More than 30,000 people have been found guilty of violating Russian protest law over the past 15 years, according to a study by the independent OVD-Info police-monitoring group.
The study looked at cases involving Article 20.2 of Russia’s Administrative Code, known as the “protest article.” Since 2004, the text of Article 20.2 has grown fourfold, OVD-Info said. Seven more articles, included penalties for unauthorized rallies and for “involving a juvenile,” have been added under Article 20.2.
Between the start of 2004 and the end of 2018, Russian courts heard 49,274 cases on protest-related violations, finding 30,159 of the defendants guilty, the study published Friday says. The amount of fines imposed on those found guilty totaled 160,912,688 rubles ($2.5 million).
The minimum fine for first-time violations grew from 1,000 to 10,000 rubles ($15 – $156) between 2004 and 2018, the study says. Punishment for repeat violations now includes fines up to 300,000 rubles ($4,600), compulsory work and administrative arrests between 15 and 30 days. If a repeat violator is found criminally liable, they can be jailed up to five years.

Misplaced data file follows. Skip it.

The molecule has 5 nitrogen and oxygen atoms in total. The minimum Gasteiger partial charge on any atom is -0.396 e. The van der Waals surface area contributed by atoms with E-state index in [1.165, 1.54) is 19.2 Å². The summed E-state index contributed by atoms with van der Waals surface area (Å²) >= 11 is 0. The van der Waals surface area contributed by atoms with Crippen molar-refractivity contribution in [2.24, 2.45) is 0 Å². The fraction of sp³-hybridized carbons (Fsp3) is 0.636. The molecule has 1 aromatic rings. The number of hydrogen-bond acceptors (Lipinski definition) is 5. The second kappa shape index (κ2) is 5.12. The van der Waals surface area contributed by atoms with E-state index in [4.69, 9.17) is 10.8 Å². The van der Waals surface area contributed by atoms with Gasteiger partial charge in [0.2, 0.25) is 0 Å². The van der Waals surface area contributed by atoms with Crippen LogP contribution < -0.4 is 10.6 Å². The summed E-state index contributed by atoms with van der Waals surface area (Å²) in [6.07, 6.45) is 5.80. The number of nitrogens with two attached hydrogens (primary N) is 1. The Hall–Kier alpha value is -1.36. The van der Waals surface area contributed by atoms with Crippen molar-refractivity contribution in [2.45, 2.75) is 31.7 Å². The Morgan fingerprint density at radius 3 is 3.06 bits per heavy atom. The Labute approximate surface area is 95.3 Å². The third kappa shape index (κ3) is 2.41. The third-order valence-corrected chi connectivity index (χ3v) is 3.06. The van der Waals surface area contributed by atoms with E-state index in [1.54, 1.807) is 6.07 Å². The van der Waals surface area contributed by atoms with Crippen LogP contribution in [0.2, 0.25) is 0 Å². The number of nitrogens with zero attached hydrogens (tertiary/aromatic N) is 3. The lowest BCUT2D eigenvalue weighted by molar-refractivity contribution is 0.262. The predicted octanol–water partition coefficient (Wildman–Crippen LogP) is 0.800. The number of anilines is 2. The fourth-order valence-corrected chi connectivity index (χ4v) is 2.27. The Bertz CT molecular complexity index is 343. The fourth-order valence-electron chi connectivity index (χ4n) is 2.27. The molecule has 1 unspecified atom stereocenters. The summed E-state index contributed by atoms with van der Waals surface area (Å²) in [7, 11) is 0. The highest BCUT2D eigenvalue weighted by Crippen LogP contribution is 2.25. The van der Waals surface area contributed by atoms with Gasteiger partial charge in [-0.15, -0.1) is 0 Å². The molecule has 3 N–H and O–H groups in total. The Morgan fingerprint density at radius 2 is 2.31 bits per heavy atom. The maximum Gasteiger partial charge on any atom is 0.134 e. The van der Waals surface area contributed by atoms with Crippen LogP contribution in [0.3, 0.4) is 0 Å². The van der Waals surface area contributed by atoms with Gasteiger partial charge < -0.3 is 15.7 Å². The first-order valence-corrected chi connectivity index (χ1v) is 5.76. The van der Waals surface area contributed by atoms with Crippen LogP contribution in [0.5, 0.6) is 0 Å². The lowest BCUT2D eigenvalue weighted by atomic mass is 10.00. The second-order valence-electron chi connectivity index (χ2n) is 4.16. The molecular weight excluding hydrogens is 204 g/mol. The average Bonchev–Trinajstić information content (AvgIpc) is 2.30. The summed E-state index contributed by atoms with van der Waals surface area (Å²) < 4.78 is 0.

Ekaterina Borovikova, one of the study’s authors, told The Moscow Times that the data indirectly indicates that protest activity is on the rise in Russia.
According to the team’s explainer on how it studied Russia’s protest charges, the research says that suppressing protest activity using Article 20.2 is a widespread tactic used by the authorities and has intensified in recent years. The authors added that if they excluded cases which were sent back to police over lack of evidence, the acquittal rate for Article 20.2 is just 7%.